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  1. #1

    Another Dual-boot Dual-HD question

    Hello ladies and Gents out there in Linux Land

    I am a first time Linux user, and I love the OS thus far. I have begun learning to program C++ and have a MUD that runs on Linux which is what originally brought me to the OS. Anyway, to make my story a little shorter, I have slackware 10.2 On a HD and Windows on a different HD.. I have tried a few different things to get these two HD's to be Dual boot.

    The problem I am having now is this:

    I have two seperate HD's I am wishing to run, since they are only 20G each and I'm really poor as a full-time student and have no money for spares -- Is having both OS's already installed going to make any difference?

    (Each OS works perfectly when booted in the master slot, jumped as the master)

    My windows HD is the master, Linux HD is the slave, and upon startup, I get the dual boot option, and windows will boot fine, when I select linux, it LILO pops up and does its thing, then once it pops to the Linux load screen and goes through my hardware, it gets to the HD and is unable to mount.

    I modified the MBR as instructed in a dual-boot setup howto I read, and did the same with windows to get it to this point in the first place, but now I am unable to mount my linux HD.

    Does anyone know if this is a simple fix, I read another howto that was based off having windows installed, but installing linux on the seperate HD as you performed the dual-boot setup, I'd rather not have to do this, but I have the boot disc's ready to go, as well as a copy of SUSE pro I could use if its just a Slackware Distro problem..

    I'm sure this section gets many questions from people like me about dual-boot setups, and If this is the worlds most redundant question, I appologize. I truly enjoy linux thus far and can't wait to become more familiar with it!



  2. #2
    I do not know if I can help, but here are some questions just to figure out some things:

    Question 1: Does your computer AT ALL have something where you can press a key when you turn it on and it might list something like some Dell computers do (like 'First Hard Disk' or 'Removable Disk Drive' or something)?

    Question 2: If your computer does recognize the other drive, are there partitions for Windows to see?

    Question 3: If your system has a way to set up more than one hard drive, then does that allow you to set it up so you can press a key and select that drive?

    I have an idea, but this setup was done on a laptop with one hard drive, but uses Linux and Windows:

    Step 1: Start Linux Setup
    Step 2: Login as 'root'
    Step 3: Run 'fdisk /dev/hda' or 'cfdisk /dev/hda' (This is what I did for my computer; I think if there is a second hard drive added, it may be called /dev/hdb, so I believe that it is 'fdisk /dev/hdb' or 'cfdisk /dev/hdb')
    Step 4: Partition drive
    Step 5: Select partition for boot (I believe that there is a way to have the hard drives boot, but here I would be careful)
    Step 6: Start setup
    Step 7: Install LILO to the Linux partition (Again, I would be careful, or if it fails, if you can, use a boot disk, which is one option there)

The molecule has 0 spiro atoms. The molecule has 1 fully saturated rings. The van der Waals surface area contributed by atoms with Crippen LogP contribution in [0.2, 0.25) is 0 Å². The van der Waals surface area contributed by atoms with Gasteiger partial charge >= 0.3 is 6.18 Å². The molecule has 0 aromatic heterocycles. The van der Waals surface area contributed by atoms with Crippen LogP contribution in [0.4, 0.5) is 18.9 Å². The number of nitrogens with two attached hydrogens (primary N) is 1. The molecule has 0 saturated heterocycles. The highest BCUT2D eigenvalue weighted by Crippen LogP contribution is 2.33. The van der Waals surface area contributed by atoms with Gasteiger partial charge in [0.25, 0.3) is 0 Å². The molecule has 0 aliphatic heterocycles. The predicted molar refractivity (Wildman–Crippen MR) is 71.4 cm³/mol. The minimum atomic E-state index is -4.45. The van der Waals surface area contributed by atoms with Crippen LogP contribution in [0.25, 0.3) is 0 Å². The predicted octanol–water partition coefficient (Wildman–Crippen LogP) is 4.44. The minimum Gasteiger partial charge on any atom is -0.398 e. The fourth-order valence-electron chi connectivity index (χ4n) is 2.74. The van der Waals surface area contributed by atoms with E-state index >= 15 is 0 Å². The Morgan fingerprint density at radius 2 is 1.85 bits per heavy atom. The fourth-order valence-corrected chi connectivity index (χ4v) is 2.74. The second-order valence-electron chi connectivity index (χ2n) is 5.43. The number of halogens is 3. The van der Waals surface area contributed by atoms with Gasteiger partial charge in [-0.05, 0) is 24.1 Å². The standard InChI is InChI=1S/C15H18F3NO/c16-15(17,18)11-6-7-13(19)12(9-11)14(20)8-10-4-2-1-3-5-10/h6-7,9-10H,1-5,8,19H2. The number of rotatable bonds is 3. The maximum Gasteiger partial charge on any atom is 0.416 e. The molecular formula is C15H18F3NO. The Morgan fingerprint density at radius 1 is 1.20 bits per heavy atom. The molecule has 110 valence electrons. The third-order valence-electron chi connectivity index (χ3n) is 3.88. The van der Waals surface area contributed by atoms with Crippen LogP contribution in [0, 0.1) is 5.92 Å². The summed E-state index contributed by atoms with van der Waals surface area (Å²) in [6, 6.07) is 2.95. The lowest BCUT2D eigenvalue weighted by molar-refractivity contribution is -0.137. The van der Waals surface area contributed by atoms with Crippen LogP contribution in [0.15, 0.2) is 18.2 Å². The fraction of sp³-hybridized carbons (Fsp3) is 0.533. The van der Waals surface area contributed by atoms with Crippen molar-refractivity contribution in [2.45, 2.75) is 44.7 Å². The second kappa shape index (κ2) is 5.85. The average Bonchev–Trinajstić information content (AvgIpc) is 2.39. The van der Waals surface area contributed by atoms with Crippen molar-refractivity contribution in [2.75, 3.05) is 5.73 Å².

Step 8: Finish Setup
    Step 9: Reboot

    Again, I would, if necessary, use a boot diskette, if your computer has a floppy diskette drive, or in the alternative, if your computer supports this, use a USB device to boot the Linux partition. But the thing did work for me, and I did select the Linux partition as the one to boot. I have a question, and if you are not sure and want to wait, then you may, but did you try the Linux drive as the master? I am not sure, but maybe the Linux drive may be able to serve as master and the Windows drive as slave, because though Windows can boot, once it is installed, I believe that you can change the boot partition

    I believe the way to do that is:
    Run 'fdisk' or 'cfdisk', and then in either program, select the Linux partition to boot. Again, I am not sure, but I believe that the Windows partition has to be first on the hard drive, but the Linux partition can be made bootable

    NOTE: I believe that the Linux partition on whatever diskette has to be primary. I believe that I had trouble with installing it to extended partition, so I believe that it must be primary so it can boot

    Again, I hope this helps. PLEASE CONTACT ME IF ANYTHING HAPPENS, because I am not sure, but I believe that this may work

  3. #3
    First answer, No my computer doesn't use the keyboard to turn on, Its assembled from parts I got for free..

    Second answer, No, windows does not recognize the Linux file system on my second HD, but Linux does recognize that I have a second HD installed when I boot it, though I am unable to do anything to it.

    Third answer, There was no system option for dual boot until I installed it in the boot.ini in windows.

    Everything works by itself, but when I try to select the linux OS boot from my boot prompt, linux loads through Lilo, and then as its doing its system check with the penguin at the top (slackware OS) it comes to an error and says it cannot mount the HD, like, fs0 or something.

    Lilo works fine, the OS just wont Mount the HD


  4. $spacer_open

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